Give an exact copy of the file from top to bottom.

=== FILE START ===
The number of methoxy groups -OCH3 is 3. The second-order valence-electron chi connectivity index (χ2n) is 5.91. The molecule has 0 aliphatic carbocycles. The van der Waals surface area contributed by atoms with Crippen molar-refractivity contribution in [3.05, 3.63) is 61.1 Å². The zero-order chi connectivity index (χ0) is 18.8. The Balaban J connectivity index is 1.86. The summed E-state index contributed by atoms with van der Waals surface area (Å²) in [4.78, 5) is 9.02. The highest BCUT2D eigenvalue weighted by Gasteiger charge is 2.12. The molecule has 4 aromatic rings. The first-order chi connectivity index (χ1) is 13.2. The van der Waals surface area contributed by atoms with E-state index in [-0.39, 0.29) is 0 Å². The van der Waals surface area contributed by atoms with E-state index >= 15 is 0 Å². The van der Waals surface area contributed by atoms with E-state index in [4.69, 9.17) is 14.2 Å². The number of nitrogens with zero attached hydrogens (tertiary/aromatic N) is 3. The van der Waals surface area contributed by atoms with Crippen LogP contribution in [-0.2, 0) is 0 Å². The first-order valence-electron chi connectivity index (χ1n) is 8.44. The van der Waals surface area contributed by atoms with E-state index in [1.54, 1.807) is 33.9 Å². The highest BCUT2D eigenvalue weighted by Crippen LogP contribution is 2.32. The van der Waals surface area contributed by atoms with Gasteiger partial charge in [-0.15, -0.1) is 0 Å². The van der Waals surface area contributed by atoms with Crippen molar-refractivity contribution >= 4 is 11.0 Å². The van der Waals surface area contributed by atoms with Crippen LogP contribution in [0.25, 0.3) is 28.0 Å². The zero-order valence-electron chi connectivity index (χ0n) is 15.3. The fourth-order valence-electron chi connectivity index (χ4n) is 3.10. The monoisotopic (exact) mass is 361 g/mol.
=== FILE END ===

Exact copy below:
The number of methoxy groups -OCH3 is 3. The second-order valence-electron chi connectivity index (χ2n) is 5.91. The molecule has 0 aliphatic carbocycles. The van der Waals surface area contributed by atoms with Crippen molar-refractivity contribution in [3.05, 3.63) is 61.1 Å². The zero-order chi connectivity index (χ0) is 18.8. The Balaban J connectivity index is 1.86. The summed E-state index contributed by atoms with van der Waals surface area (Å²) in [4.78, 5) is 9.02. The highest BCUT2D eigenvalue weighted by Gasteiger charge is 2.12. The molecule has 4 aromatic rings. The first-order chi connectivity index (χ1) is 13.2. The van der Waals surface area contributed by atoms with E-state index in [-0.39, 0.29) is 0 Å². The van der Waals surface area contributed by atoms with E-state index >= 15 is 0 Å². The van der Waals surface area contributed by atoms with E-state index in [4.69, 9.17) is 14.2 Å². The number of nitrogens with zero attached hydrogens (tertiary/aromatic N) is 3. The van der Waals surface area contributed by atoms with Crippen LogP contribution in [-0.2, 0) is 0 Å². The first-order valence-electron chi connectivity index (χ1n) is 8.44. The van der Waals surface area contributed by atoms with E-state index in [1.54, 1.807) is 33.9 Å². The highest BCUT2D eigenvalue weighted by Crippen LogP contribution is 2.32. The van der Waals surface area contributed by atoms with Gasteiger partial charge in [-0.15, -0.1) is 0 Å². The van der Waals surface area contributed by atoms with Crippen molar-refractivity contribution >= 4 is 11.0 Å². The van der Waals surface area contributed by atoms with Crippen LogP contribution in [0.25, 0.3) is 28.0 Å². The zero-order valence-electron chi connectivity index (χ0n) is 15.3. The fourth-order valence-electron chi connectivity index (χ4n) is 3.10. The monoisotopic (exact) mass is 361 g/mol.